Speaking of my being Dumbest Guy …
This weekend will mark my annual ritual of playing that role, at the Slapsticon Festival which runs Thursday to Sunday in Arlington.
The festival shows silent (with live piano accompaniment) and early-sound comedies, mostly short films (so even if you’re watching something that sucks, you know it’s not gonna suck for too long), and mostly focusing on stuff that’s not easily available on video and on comedians less known than e.g., Chaplin and Keaton. If you’re in the DC area and have any interest in movies, you should definitely come by and give it a whirl ($30 for a whole day of films; $16 for a half-day); and, incentive or disincentive, I’ll be there for all four days and every program.
This year’s program is here, and while I can truthfully say that with one exception all these titles are unknown to me … if the curiosity factor of what a Cecil B. DeMille comedy looks like doesn’t intrigue you … [VJM tries and fails for a sufficient metaphor of hopeless disbelief]. The biggest primetime “name” attraction is the Three Stooges, but it’ll be a program of “rarities,” rather than the oft-repeated episodes.
There are the annual cinematic acquaintanceships I look forward to restarting here since the video store hasn’t been kind to them: Mr. & Mrs. Sidney Drew (the creator of the family sitcom), Lupino Lane (a great pure athlete), Larry Semon (the most childish and clownish of them all), Lloyd Hamilton (the sickly, prickly stuffed shirt), Harry Langdon’s sound work (much better than its reputation), and 20s Sennett (much better than the better-known primitives from the 10s). And every year, there’s the annual “surprise” discoveries that happen (e.g., Stan Laurel solo, a lost Mabel Normand feature).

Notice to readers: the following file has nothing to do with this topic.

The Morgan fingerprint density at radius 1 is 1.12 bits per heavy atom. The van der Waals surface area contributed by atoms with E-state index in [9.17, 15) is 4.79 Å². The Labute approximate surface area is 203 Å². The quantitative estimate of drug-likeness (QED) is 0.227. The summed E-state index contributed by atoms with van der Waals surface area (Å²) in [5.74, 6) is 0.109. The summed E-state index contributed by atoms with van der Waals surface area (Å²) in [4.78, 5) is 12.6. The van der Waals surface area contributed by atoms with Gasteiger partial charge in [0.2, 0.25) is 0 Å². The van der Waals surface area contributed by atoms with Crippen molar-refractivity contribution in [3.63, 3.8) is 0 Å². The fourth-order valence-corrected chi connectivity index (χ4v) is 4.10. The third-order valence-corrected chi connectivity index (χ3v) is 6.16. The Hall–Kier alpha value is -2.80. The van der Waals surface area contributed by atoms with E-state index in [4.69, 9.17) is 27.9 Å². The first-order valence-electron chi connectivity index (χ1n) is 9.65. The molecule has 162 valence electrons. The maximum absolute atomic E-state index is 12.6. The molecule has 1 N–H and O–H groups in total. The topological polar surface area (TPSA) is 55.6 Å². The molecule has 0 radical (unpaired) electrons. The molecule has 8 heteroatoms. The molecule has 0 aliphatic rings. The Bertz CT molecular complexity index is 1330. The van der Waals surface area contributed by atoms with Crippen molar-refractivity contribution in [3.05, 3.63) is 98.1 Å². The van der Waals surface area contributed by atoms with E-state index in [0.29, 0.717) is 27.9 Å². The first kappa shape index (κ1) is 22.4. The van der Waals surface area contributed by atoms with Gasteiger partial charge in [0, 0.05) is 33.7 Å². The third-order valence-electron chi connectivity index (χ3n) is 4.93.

And after several years, there’s also the personal acquaintanceships that have started to develop. It’s an intimate enough festival to allow real interaction with programmers, print owners, longtime fans and some of the most eminent scholars in the field. Last year, I shared a couple of beers at the Holiday Inn with Paul Gierucki, the man who compiled the 4-disc Fatty Arbuckle DVD and he said IIRC that the long-thought-lost stuff that’s still turning up in archives around the world suggest that Arbuckle’s run of 1918-1919 work may have been the greatest stretch of work by any comedian on film.
But for now, Arbuckle’s last film, 1933’s TOMALIO will be playing Sunday morning, the last of the six Vitaphone shorts he made for Warner Brothers. Obviously, I can’t judge until I see it, but it’s a matter of historical record that those six shorts were impressive enough to earn him a Warners contract to star in a comedy feature, giving him the shot at both the real comeback he wanted and the vindication he deserved (though he died the day after signing the contract). I. Can’t. Wait.